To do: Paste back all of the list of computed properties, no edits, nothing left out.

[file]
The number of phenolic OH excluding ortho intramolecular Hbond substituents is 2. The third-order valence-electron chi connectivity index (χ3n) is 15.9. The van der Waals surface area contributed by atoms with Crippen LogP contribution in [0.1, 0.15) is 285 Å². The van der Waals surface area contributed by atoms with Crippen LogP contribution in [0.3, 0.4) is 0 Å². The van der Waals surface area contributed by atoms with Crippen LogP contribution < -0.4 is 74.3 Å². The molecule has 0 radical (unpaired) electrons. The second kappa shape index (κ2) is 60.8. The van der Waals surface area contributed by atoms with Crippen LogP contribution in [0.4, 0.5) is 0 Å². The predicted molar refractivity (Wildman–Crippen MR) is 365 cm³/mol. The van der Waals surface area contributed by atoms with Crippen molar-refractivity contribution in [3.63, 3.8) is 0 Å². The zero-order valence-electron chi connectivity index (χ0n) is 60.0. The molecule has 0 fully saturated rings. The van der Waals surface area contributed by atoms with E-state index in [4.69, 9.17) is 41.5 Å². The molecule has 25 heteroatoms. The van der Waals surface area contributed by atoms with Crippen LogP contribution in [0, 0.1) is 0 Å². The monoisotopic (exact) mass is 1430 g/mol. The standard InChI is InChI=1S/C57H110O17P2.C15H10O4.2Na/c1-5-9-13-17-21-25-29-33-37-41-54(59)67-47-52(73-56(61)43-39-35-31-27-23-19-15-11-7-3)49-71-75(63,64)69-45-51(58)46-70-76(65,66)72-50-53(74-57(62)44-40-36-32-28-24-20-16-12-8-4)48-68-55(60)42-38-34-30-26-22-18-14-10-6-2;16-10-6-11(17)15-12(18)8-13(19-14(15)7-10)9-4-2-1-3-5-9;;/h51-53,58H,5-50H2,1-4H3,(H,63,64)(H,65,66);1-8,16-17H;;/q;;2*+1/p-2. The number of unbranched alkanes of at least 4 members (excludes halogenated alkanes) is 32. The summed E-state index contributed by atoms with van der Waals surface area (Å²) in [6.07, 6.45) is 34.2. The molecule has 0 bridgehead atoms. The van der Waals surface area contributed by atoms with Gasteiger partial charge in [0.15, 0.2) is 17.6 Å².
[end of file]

The number of phenolic OH excluding ortho intramolecular Hbond substituents is 2. The third-order valence-electron chi connectivity index (χ3n) is 15.9. The van der Waals surface area contributed by atoms with Crippen LogP contribution in [0.1, 0.15) is 285 Å². The van der Waals surface area contributed by atoms with Crippen LogP contribution in [0.3, 0.4) is 0 Å². The van der Waals surface area contributed by atoms with Crippen LogP contribution < -0.4 is 74.3 Å². The molecule has 0 radical (unpaired) electrons. The second kappa shape index (κ2) is 60.8. The van der Waals surface area contributed by atoms with Crippen LogP contribution in [0.4, 0.5) is 0 Å². The predicted molar refractivity (Wildman–Crippen MR) is 365 cm³/mol. The van der Waals surface area contributed by atoms with Crippen molar-refractivity contribution in [3.63, 3.8) is 0 Å². The zero-order valence-electron chi connectivity index (χ0n) is 60.0. The molecule has 0 fully saturated rings. The van der Waals surface area contributed by atoms with E-state index in [4.69, 9.17) is 41.5 Å². The molecule has 25 heteroatoms. The van der Waals surface area contributed by atoms with Crippen LogP contribution in [0, 0.1) is 0 Å². The monoisotopic (exact) mass is 1430 g/mol. The standard InChI is InChI=1S/C57H110O17P2.C15H10O4.2Na/c1-5-9-13-17-21-25-29-33-37-41-54(59)67-47-52(73-56(61)43-39-35-31-27-23-19-15-11-7-3)49-71-75(63,64)69-45-51(58)46-70-76(65,66)72-50-53(74-57(62)44-40-36-32-28-24-20-16-12-8-4)48-68-55(60)42-38-34-30-26-22-18-14-10-6-2;16-10-6-11(17)15-12(18)8-13(19-14(15)7-10)9-4-2-1-3-5-9;;/h51-53,58H,5-50H2,1-4H3,(H,63,64)(H,65,66);1-8,16-17H;;/q;;2*+1/p-2. The number of unbranched alkanes of at least 4 members (excludes halogenated alkanes) is 32. The summed E-state index contributed by atoms with van der Waals surface area (Å²) in [6.07, 6.45) is 34.2. The molecule has 0 bridgehead atoms. The van der Waals surface area contributed by atoms with Gasteiger partial charge in [0.15, 0.2) is 17.6 Å².